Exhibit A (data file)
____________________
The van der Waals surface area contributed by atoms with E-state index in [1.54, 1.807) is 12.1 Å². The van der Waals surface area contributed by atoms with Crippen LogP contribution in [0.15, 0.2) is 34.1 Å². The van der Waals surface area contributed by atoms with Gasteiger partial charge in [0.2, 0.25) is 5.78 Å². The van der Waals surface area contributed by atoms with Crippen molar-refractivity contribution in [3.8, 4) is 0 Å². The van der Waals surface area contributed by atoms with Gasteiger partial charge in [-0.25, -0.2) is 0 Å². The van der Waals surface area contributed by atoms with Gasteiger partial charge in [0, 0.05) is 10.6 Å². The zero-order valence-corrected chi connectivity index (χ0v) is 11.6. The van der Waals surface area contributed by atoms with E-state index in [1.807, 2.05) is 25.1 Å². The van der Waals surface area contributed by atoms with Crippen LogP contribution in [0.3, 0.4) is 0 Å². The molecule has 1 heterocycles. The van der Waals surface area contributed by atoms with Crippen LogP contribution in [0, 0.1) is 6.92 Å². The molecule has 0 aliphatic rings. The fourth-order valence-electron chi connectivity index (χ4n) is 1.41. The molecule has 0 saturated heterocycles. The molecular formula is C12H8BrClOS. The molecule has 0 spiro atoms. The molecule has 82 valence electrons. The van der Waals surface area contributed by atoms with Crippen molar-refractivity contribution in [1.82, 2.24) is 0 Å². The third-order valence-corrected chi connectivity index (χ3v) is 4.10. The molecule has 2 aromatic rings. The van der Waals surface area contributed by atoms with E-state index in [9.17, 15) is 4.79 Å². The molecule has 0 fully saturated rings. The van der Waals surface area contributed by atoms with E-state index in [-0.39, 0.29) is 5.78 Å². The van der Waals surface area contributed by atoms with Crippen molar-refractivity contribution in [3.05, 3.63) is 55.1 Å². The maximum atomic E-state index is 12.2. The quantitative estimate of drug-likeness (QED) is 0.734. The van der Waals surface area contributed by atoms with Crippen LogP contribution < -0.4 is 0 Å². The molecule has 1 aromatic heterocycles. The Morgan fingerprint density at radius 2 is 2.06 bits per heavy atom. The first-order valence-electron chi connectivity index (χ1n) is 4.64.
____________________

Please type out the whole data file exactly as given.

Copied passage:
The van der Waals surface area contributed by atoms with E-state index in [1.54, 1.807) is 12.1 Å². The van der Waals surface area contributed by atoms with Crippen LogP contribution in [0.15, 0.2) is 34.1 Å². The van der Waals surface area contributed by atoms with Gasteiger partial charge in [0.2, 0.25) is 5.78 Å². The van der Waals surface area contributed by atoms with Crippen molar-refractivity contribution in [3.8, 4) is 0 Å². The van der Waals surface area contributed by atoms with Gasteiger partial charge in [-0.25, -0.2) is 0 Å². The van der Waals surface area contributed by atoms with Gasteiger partial charge in [0, 0.05) is 10.6 Å². The zero-order valence-corrected chi connectivity index (χ0v) is 11.6. The van der Waals surface area contributed by atoms with E-state index in [1.807, 2.05) is 25.1 Å². The van der Waals surface area contributed by atoms with Crippen LogP contribution in [0.3, 0.4) is 0 Å². The molecule has 1 heterocycles. The van der Waals surface area contributed by atoms with Crippen LogP contribution in [0, 0.1) is 6.92 Å². The molecule has 0 aliphatic rings. The fourth-order valence-electron chi connectivity index (χ4n) is 1.41. The molecule has 0 saturated heterocycles. The molecular formula is C12H8BrClOS. The molecule has 0 spiro atoms. The molecule has 82 valence electrons. The van der Waals surface area contributed by atoms with Crippen molar-refractivity contribution in [1.82, 2.24) is 0 Å². The third-order valence-corrected chi connectivity index (χ3v) is 4.10. The molecule has 2 aromatic rings. The van der Waals surface area contributed by atoms with E-state index in [9.17, 15) is 4.79 Å². The molecule has 0 fully saturated rings. The van der Waals surface area contributed by atoms with E-state index in [-0.39, 0.29) is 5.78 Å². The van der Waals surface area contributed by atoms with Crippen molar-refractivity contribution in [3.05, 3.63) is 55.1 Å². The maximum atomic E-state index is 12.2. The quantitative estimate of drug-likeness (QED) is 0.734. The van der Waals surface area contributed by atoms with Crippen LogP contribution < -0.4 is 0 Å². The molecule has 1 aromatic heterocycles. The Morgan fingerprint density at radius 2 is 2.06 bits per heavy atom. The first-order valence-electron chi connectivity index (χ1n) is 4.64.